You just hit a great iron shot or chipped it close. Now you’ve got two feet left. Curiously, your opponent isn’t saying boo. So you go up to tap it in, draw the putter back and . . . Oh no! Power lip-out.

We’ve all done it, a lot. The real problem is, most golfers have an unspoken pact with their mates that they don’t have to make short putts. Everybody sweeps them away. Then when they get in a tournament they’re looking at these two-footers thinking, Oh man, I could miss that. Plus, there’s often a lot of foot traffic around the cup, causing marks and bumps. More food for nervous thought.

So here’s what you need to do when you face a testy short putt:

  • First, be aware of making a good stroke. Don’t just walk up and swipe at the ball.
  • Second, read the slope and align your putterface carefully. Even two-footers can break enough to miss.
  • Third, keep your head still until well after the ball is gone. Most short misses happen because the player wants to see the ball fall into the cup or tries to steer it in. Last, don’t be too careful. Stick with your normal putting routine and put a firm, confident stroke on it.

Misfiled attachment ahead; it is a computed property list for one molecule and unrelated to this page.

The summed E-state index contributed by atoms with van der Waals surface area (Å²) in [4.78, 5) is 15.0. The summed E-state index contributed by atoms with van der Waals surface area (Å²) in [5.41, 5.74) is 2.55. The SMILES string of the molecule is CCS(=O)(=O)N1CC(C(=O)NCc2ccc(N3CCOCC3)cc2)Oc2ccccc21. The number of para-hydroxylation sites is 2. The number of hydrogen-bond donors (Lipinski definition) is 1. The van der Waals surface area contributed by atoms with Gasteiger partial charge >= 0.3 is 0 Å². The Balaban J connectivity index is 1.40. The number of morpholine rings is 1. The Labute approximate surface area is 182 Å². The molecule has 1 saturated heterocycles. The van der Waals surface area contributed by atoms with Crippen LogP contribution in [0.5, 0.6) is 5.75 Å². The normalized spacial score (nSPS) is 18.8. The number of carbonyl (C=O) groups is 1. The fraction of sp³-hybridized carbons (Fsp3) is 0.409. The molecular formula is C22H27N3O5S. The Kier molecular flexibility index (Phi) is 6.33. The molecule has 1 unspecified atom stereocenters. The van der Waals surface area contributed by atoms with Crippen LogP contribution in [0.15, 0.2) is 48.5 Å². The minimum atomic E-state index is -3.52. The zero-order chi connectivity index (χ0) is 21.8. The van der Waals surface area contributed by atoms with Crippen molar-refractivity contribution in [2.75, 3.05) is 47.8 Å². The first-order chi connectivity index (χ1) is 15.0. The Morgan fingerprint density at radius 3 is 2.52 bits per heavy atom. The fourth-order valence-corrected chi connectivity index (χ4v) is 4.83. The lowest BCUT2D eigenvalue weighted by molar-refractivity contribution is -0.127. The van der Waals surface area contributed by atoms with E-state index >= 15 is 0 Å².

Tell yourself Finish it off!
To make short putts, practise committing to your target. Try this drill: (1) Find a flat two-footer on the practice green, and stick a tee in the far edge of the cup.
(2) Address the ball, and aim your putterface at the tee. Be very precise. Even have a friend check it. (3) After a while, take the tee away and pick a target, like a blade of grass, on the back of the cup. Stroke to that spot. On the course, tell yourself something positive, like Finish it off!

This happened on tour…
Coming to the 72nd hole of the 2012 Kraft Nabisco Championship, I.K. Kim had made birdie putts on 16 and 17 for a one-stroke lead. On the 18th green, she rolled her birdie putt to within 12 inches. The tournament was over, until she lipped out. “It was so short, I didn’t really read the putt,” Kim said. “I felt like I was rushing. You have to read the putt, no matter what.” Kim lost on the first hole of sudden-death to Sun Young Yoo.

Curing Faults

Jim McLean is a Golf Digest Teaching Professional.